The reason women find it harder to breathe
than men during exercise is due to greater electrical activation of their
breathing muscles, shows a new study published in the
journal Experimental Physiology.
It is well established that women
experience greater shortness of breath during physical activity, from stair
climbing to long-distance running, than men of a similar age. This is true in
healthy young and older adults, as well as in patients with chronic heart and
lung disease. This study is the first to explain why this happens.
Dr Dennis Jensen, who led the study at
McGill University, Canada, says: "Our study uniquely showed that sex
differences in activity-related breathlessness could be explained by the
awareness of greater electrical activation of the respiratory muscles
specifically the diaphragm needed to achieve any given ventilation during
exercise in healthy young women compared to men.
Improve exercise capacity
"Our findings indicated that greater
electrical activation of the respiratory muscles during exercise in women is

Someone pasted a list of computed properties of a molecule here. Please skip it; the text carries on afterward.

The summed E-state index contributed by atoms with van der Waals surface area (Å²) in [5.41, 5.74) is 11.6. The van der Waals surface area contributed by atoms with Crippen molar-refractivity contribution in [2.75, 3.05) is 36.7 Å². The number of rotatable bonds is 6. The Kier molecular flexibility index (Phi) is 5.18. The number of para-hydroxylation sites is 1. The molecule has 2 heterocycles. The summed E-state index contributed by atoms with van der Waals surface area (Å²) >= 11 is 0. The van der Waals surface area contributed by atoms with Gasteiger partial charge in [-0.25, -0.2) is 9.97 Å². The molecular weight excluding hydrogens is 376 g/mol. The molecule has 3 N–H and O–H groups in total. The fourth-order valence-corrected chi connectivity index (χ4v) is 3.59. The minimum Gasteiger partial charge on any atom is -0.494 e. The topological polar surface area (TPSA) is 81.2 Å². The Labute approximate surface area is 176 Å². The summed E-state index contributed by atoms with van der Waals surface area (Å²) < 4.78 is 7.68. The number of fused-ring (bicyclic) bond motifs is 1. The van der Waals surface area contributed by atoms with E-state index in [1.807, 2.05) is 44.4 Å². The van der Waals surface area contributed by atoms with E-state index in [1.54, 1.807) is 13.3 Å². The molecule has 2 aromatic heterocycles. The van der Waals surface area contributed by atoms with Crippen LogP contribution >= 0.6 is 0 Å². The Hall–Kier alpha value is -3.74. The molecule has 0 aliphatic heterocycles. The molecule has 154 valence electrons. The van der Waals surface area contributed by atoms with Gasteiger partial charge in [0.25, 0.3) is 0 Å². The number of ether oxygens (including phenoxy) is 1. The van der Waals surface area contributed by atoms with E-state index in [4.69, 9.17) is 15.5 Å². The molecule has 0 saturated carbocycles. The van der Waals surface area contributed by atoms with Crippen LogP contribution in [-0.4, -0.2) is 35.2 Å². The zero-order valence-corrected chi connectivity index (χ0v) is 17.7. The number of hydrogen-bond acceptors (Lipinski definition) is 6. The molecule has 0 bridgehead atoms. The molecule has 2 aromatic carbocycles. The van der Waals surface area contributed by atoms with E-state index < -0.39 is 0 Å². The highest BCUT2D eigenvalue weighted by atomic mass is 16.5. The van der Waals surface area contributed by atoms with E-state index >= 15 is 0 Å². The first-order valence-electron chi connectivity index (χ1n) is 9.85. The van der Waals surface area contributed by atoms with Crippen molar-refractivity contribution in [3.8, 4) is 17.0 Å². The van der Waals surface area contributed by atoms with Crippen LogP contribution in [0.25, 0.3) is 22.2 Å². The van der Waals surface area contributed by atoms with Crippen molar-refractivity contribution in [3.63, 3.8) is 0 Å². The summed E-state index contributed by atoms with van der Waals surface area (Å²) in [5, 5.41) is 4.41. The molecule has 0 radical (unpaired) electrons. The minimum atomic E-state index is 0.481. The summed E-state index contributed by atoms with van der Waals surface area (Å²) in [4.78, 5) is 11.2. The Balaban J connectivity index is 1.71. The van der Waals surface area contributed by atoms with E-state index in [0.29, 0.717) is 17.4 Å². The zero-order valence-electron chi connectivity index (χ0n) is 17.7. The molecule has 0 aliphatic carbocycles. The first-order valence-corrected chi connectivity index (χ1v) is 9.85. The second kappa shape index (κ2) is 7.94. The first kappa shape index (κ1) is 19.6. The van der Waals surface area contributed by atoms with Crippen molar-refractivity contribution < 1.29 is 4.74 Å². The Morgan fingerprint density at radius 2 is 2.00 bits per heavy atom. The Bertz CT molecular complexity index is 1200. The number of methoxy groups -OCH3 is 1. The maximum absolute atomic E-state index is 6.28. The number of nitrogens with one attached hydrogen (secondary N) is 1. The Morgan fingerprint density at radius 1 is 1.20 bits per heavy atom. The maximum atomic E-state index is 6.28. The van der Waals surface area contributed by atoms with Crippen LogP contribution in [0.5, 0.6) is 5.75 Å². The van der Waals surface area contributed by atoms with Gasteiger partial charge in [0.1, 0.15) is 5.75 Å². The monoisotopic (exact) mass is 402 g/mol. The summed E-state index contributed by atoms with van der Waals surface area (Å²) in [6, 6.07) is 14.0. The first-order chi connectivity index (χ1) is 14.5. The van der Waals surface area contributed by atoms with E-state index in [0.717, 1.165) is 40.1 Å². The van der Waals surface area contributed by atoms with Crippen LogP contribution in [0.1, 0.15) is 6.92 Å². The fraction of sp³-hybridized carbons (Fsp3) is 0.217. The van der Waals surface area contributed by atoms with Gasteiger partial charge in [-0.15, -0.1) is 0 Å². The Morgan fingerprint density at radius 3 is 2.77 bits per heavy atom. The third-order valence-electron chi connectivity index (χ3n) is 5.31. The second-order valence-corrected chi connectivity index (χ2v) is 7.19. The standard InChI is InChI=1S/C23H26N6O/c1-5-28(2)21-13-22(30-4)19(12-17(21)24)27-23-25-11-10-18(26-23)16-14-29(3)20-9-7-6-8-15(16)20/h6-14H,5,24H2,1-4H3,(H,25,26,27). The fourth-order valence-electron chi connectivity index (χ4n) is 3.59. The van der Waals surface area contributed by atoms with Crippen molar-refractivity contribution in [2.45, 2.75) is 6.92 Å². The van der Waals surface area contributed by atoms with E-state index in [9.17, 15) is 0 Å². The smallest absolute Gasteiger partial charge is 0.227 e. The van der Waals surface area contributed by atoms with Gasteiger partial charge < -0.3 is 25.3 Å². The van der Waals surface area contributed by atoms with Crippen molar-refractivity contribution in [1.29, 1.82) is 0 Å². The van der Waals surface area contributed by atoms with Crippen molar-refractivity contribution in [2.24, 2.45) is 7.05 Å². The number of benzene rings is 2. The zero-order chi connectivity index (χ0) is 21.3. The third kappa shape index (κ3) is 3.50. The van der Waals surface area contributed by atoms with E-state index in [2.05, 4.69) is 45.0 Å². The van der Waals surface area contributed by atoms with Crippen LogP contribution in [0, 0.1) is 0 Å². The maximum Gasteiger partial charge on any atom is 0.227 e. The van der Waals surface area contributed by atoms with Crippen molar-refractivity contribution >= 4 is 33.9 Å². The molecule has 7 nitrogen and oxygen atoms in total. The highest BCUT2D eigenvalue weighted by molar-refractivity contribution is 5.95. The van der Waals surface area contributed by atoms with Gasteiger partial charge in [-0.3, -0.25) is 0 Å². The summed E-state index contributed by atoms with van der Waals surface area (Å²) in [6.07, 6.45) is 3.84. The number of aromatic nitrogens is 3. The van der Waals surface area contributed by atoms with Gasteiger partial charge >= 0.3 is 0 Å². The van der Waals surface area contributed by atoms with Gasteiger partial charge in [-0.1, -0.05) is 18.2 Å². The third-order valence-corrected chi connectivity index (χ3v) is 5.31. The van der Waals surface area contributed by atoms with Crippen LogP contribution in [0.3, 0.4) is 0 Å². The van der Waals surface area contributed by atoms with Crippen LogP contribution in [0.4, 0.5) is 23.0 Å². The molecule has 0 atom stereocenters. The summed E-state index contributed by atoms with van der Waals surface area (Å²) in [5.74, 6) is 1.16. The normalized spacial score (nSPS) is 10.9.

needed to compensate for their biologically smaller lungs, airways and
This information could be used by
researchers and healthcare providers to help identify new treatments to relieve
the symptoms of breathlessness and improve exercise capacity for groups such as
the elderly and patients with chronic heart and lung disease.
Dr Jensen explains how the research was
carried out: "50 healthy, non-smoking men and women aged 20-40 years
completed a maximum exercise test on a stationary bicycle. During exercise, we
monitored the participant’s cardiovascular, metabolic and ventilatory responses
to exercise using computerised equipment.
"At regular intervals during exercise,
participants rated the intensity of their breathlessness using a 10-point
scale. Using a multipair electrode catheter placed in the participants'
oesophagus, we also recorded the electromyogram of the diaphragm (an index of
the drive to breathe that presumably originates in the central nervous system) throughout
exercise. These measurements were then analysed and compared between men and
Future research is needed to extend the
findings to other groups of men and women, such as those that are overweight or